The men mount a come-from-behind victory.
Men of a Certain Age does a pretty great job of juggling long-term, serialized plotlines and more digestible bits of plot movement that resolve themselves within a single episode. Sometimes, though, the show can feel jarringly segmented, like many of the things you learned during the last episode get thrown out the next Wednesday.
The reappearance of Michelle (the admittedly great Alanna Ubach) in “A League of Their Owen” evinced this kind of momentary confusion; I was forced to briefly consider the possibility that she’d shown up in last week’s episode, and I’d merely forgotten. My anxieties about early-onset senility were assuaged when I confirmed that, no, we hadn’t seen Michelle since the fifth episode of the season, all the way back in January. The issue remains, then: what the hell was she doing in this episode?
Michelle injects herself into Joe’s (Ray Romano) life just as the return of his gambling addiction is really becoming problematic. Joe’s busy preparing for a visit from his cranky asshole of a father (Robert Loggia) when Michelle arrives on his doorstep, bawling over how she’s lost “the account.” Joe briefly seems as surprised by her entrance as we are: “Account?” Joe’s clearly not that invested in Michelle’s personal life or whatever account she’s lost at work. And I had a hard time figuring out whether this was supposed to indicate that Joe hadn’t seen her since the last time we saw her or he just didn’t give a shit about her problems.
Aside from an unlikely scene involving Michelle staying over for breakfast (why wouldn’t she just go home?!), she does a good job of being a totem for Joe’s slide into bad habits and unseriousness. Instead of being concerned when she finds out Joe’s been gambling, she uses it as an excuse for a car quickie because she thinks it’s dangerous and sexy. To be fair, things that result in a car quickie with Alanna Ubach are generally OK by me.
Terry’s (Scott Bakula) plotline showcases a type of behavior that’s hard to pull off on film: what you do when you want to feel something but don’t actually feel it. Terry makes a comment to Owen about the just-out-of-college girl he’s seeing (Majandra Delfino) and how she’s “different.” Owen, understandably, laughs in his face. See, Stella isn’t really any different, but Terry sure wants to believe that she is. It’s a behavior I certainly practice a lot, but it’s not one I see on TV all that often.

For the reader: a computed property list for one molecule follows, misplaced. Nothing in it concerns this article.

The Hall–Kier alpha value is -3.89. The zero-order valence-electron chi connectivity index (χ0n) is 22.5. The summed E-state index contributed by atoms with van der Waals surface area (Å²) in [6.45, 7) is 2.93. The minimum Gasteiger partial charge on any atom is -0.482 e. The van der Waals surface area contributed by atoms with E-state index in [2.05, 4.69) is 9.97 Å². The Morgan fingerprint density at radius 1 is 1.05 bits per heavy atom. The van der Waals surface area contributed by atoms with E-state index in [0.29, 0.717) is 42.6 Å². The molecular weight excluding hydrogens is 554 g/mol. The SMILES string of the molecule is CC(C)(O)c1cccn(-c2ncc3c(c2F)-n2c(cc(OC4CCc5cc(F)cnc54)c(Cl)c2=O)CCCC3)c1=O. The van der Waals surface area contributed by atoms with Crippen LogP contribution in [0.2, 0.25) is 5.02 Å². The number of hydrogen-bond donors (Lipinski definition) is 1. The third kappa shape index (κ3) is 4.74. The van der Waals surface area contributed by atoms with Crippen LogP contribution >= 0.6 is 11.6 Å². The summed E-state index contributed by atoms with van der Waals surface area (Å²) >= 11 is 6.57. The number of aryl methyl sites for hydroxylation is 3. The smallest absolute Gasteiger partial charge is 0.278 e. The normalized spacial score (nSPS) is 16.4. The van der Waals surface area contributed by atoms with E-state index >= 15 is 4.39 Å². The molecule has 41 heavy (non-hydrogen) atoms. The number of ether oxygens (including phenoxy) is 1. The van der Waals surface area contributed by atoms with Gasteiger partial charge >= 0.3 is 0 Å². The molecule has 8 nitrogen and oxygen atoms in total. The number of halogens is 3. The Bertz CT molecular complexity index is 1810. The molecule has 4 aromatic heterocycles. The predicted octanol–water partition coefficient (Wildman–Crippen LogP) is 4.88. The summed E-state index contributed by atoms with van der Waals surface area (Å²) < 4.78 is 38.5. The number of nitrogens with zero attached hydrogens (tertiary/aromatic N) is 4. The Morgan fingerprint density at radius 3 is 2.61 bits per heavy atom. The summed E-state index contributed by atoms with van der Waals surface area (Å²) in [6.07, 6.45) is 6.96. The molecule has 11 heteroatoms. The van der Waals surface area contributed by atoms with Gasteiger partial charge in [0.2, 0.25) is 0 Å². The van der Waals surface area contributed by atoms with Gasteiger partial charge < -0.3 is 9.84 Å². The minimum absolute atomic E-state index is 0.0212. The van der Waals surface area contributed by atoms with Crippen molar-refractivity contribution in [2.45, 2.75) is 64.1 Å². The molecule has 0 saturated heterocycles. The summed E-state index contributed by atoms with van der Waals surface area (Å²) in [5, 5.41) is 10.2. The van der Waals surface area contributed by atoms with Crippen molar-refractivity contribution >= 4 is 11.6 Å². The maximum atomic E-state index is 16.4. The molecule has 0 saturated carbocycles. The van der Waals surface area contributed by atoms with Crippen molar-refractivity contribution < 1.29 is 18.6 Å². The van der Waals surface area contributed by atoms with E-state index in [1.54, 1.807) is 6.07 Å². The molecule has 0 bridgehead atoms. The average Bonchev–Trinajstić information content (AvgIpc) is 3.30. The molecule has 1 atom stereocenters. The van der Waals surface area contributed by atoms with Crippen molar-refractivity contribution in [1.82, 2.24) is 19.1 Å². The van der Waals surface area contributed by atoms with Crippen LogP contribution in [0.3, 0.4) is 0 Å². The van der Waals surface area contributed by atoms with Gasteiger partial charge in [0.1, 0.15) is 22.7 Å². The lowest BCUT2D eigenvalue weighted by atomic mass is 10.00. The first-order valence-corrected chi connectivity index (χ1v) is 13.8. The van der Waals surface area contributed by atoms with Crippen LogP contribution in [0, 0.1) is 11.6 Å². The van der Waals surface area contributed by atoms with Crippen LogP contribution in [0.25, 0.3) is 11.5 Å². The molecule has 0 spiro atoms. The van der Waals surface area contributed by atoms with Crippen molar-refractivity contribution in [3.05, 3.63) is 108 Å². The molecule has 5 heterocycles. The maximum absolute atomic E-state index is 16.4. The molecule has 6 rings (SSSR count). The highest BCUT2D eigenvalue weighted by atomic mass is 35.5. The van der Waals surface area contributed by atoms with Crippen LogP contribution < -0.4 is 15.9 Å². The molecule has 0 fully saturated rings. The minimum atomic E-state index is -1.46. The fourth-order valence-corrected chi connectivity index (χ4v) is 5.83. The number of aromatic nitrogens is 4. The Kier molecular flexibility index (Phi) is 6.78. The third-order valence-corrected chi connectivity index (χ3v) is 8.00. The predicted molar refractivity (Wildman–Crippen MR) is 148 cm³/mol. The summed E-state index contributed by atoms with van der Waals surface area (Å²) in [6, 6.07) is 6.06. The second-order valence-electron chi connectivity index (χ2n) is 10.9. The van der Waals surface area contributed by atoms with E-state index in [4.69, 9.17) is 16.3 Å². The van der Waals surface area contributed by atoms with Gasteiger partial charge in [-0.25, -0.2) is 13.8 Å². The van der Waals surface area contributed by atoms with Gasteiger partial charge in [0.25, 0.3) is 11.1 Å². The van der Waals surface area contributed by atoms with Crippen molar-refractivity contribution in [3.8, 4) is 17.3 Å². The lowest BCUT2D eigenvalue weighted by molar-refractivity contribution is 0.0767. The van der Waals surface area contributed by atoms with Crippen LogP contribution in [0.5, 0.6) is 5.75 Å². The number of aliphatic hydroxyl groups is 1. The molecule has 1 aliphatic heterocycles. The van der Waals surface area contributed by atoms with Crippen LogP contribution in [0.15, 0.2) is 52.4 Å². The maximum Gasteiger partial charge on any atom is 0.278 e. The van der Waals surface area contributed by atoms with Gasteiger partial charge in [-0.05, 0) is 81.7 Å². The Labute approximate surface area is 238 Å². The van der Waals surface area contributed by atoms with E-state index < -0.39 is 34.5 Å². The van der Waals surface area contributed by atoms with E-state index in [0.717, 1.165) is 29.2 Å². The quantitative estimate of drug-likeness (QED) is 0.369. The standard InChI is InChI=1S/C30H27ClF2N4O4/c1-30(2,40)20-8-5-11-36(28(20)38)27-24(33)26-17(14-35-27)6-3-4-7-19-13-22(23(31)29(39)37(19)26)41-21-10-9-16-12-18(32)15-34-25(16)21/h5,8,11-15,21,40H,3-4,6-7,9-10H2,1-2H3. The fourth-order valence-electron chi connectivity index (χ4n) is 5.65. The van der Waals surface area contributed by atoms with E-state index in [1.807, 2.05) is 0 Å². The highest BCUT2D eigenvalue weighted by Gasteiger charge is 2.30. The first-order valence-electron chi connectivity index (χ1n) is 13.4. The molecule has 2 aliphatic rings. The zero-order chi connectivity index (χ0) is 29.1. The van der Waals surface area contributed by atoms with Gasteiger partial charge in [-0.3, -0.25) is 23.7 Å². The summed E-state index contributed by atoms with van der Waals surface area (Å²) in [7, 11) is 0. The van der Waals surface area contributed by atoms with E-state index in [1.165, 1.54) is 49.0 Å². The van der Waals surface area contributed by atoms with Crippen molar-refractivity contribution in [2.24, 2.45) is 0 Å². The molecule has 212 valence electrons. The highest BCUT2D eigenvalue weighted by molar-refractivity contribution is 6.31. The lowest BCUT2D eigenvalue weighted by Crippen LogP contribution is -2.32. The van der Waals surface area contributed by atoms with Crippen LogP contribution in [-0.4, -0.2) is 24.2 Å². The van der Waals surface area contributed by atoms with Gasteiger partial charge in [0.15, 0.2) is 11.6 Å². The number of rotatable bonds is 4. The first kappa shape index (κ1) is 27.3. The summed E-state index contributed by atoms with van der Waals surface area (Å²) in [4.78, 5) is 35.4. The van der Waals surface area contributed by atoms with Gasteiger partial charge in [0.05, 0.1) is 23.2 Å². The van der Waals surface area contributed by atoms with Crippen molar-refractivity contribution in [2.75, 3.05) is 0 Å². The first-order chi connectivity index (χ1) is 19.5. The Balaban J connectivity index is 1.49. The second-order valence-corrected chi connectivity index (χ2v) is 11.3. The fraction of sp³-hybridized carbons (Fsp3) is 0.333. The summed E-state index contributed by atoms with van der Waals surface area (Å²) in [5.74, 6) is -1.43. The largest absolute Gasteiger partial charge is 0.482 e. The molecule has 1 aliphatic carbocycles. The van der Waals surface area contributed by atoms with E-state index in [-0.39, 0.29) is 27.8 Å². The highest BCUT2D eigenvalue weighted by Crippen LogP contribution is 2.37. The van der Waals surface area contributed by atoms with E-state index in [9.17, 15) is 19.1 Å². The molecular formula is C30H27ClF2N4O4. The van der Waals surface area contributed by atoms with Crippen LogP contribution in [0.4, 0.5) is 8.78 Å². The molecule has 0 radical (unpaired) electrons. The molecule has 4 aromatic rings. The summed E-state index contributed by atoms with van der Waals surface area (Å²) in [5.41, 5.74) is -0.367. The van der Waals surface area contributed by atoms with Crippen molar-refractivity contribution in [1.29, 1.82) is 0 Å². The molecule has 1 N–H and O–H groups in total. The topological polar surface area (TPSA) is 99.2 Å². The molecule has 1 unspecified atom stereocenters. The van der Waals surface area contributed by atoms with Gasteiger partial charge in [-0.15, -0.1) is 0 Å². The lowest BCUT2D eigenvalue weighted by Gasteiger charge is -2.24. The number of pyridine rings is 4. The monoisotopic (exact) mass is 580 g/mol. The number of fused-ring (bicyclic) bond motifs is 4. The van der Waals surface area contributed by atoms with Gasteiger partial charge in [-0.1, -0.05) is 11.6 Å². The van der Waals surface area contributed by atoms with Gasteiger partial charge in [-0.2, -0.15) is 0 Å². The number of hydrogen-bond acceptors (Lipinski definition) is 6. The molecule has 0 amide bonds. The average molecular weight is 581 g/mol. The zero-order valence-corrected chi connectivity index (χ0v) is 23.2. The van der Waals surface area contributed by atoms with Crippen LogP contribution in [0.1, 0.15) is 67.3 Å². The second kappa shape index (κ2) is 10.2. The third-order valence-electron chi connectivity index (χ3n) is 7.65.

Usually, when a character says something in a reasonably earnest way on television, you’re supposed to believe them. Bakula convincingly portrays a guy who’s not only full of shit but who wants to believe it. It’s a revealing moment. Plus, we learn shortly after that Terry’s full of shit because he visits Erin’s (Melinda McGraw) house to try once more to get her back and breaks up with Stella without actually, you know, breaking up with her.
Owen’s (Andre Braugher) trying to rally his troops behind a softball game against Scarpula Chevrolet, the guys who’ve been trying to buy Owen out and who recently poached Thoreau’s best salesperson, Marcus (Brian J. White). Their spirits are low, and for most of the episode Owen accomplishes little other than reigniting the long-brewing antipathy between sales and service, led by Jesse (the always wonderful Patrick Gallagher). Though the service guys initially pass on the game, Owen convinces them to play by offering to clock Jesse’s guys in during the game. Jesse negotiating for time-and-a-half is one of the season’s better sad sack moments for Owen.
The plotlines converge during the game itself, which manages to take the “bad first half to unlikely victory” outline from just about every underdog sports movie and make it relevant to Men of a Certain Age. Owen makes a bad slide into first base midway through the game and ends up with a face full of dirt. His world-weary yelp lets the sales and service guys know that their petty bullshit is ruining their boss’s life. The team managing to put aside their gripes and coming from behind to win the game is the kind of genuinely uplifting moment that has become MoaCa’s signature.
Joe spends most of the game on his phone, checking the score for a game he’s placed a bet on. His father gently (for him) observes that Michelle might not be a bad thing, since “you might not be ready to jump into something major.” Joe’s “yeah, no” indicates he’s slightly ashamed of his backslide.
And in an emotional deus ex machina, Erin arrives at the game to tell Terry that she’s missed him, too. I love me some Melinda McGraw, but this struck me as a bit too convenient a turnaround, considering Erin’s tearful dismissal of Terry just a few episodes back. Men of a Certain Age has earned my trust though, so I’ll be excited to see where it goes.